Many neurodegenerative disorders such as Parkinson’s disease (PD) result from the combined effects of mutations in several genes (i.e., polygenic). Although previous studies have identified a few genes that are responsible for familial or sporadic cases of PD, we are still far from knowing the entire spectrum of genes that contribute to this complex disorder. Researchers at the Jan and Dan Duncan Neurological Research Institute at Texas Children’s Hospital and Baylor College of Medicine have recently developed an integrated functional genomics approach that led to the discovery of 50 genes that have been shown for the first time to modify PD pathology in a disease animal model. The study was published in Human Molecular Genetics.
The study was led by Dr. Juan Botas, professor at Baylor College and investigator at the Duncan NRI. The highlight of the study is a new multidisciplinary high-throughput approach the team developed to identify and functionally validate dozens of PD-causing and neuroprotective genes.
Usually, it takes several years to identify and functionally validate the role of a gene in a genetic disorder, and this is a particularly onerous task for a polygenic disease like PD. By integrating several computational and in vivo biological approaches within a single screening strategy, the team was able to identify and validate many PD gene candidates in a fairly short time.
Since 2005, Genome-Wide Association Studies (GWAS) have been used to analyze the genomes of large numbers of individuals to identify genomic variants that are statistically associated with increased risk for a complex genetic disorder. While this method reveals genetic loci/gene variants that may be potentially associated with a particular disease, further in-depth in vitro in cultured cells and/or in vivo studies in animal models are necessary to demonstrate the biological involvement of those variants in the pathogenesis of that disease, which are labor-intensive and time-consuming processes. In recent years, a new approach known as transcriptome-wide association study (TWAS) has been developed to predict genetic risk for complex diseases. Combining TWAS and GWAS with a machine learning algorithm gave them insights into the potential function of these variants. Nevertheless, genes identified by both methods need further experimental validation.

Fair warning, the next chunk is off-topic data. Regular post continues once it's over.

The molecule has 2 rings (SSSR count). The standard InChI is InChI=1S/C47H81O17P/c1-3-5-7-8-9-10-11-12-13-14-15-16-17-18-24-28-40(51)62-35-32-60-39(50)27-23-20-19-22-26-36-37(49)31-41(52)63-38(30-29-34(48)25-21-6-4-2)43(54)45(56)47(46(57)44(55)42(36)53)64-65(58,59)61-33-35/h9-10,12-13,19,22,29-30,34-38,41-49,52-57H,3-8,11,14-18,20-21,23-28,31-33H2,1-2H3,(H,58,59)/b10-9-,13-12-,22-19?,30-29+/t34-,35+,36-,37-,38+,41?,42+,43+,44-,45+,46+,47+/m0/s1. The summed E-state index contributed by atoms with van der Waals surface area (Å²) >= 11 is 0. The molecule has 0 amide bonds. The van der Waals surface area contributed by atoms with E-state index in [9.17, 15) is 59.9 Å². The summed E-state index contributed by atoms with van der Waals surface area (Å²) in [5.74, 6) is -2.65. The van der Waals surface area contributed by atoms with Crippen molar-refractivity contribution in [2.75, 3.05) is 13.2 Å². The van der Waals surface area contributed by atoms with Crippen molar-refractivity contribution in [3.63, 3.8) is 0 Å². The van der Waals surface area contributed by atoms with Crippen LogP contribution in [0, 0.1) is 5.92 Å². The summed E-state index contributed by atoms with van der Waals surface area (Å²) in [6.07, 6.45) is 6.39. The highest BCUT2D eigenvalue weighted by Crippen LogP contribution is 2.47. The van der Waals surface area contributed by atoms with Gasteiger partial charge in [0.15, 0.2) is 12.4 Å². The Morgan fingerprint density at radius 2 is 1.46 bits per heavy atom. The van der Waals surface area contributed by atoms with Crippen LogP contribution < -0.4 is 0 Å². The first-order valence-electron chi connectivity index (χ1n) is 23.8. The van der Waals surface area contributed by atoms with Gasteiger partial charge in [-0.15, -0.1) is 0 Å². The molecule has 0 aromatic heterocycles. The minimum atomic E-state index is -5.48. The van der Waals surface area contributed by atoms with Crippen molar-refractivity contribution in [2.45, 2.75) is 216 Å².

To speed up the gene validation process, the lead author of this study, graduate student, Jiayang Li, and others developed a multi-step approach that combined several computational and in vivo validation methods.
“First, we nominated 160 potential PD candidate genes via GWAS and TWAS, which were further analyzed using other state-of-the art computational tools and led to 80 high-confidence PD genes” Li said. “Second, we established a link between these candidates and PD-associated pathology by assessing if the expression patterns of these candidates were altered in brain and blood transcriptome of PD patients. Finally, to gauge functional relationships between these candidates and to assess which biological pathways they are involved in, we performed several in silico and in vivo analyses that finally resulted in 50 PD risk genes and 14 potentially neuroprotective genes.”
“Our success in identifying so many new variants and the remarkable congruence in the results we obtained at each step of this screen supports this is as a powerful method to identify and validate new PD candidate genes,” Dr. Botas said. “Moreover, as long as genomic information is readily available, this approach can be applied broadly to a wide range of complex genetic disorders and so, we anticipate this study to have a wide impact on disease areas much beyond PD.”
Others involved in the study were Bismarck Amoh, Emma McCormick, Akash Tarkunde, Katy Zhu, Alma Perez, Megan Mair, Justin Moore, Joshua Shulman, and Ismael Al-Ramahi. They were affiliated to Baylor College of Medicine and Jan and Dan Duncan Neurological Research Institute at Texas Children’s Hospital. The study was supported by the Huffington Foundation, a gift from Terry and Bob Lindsay, and the National Institutes of Health.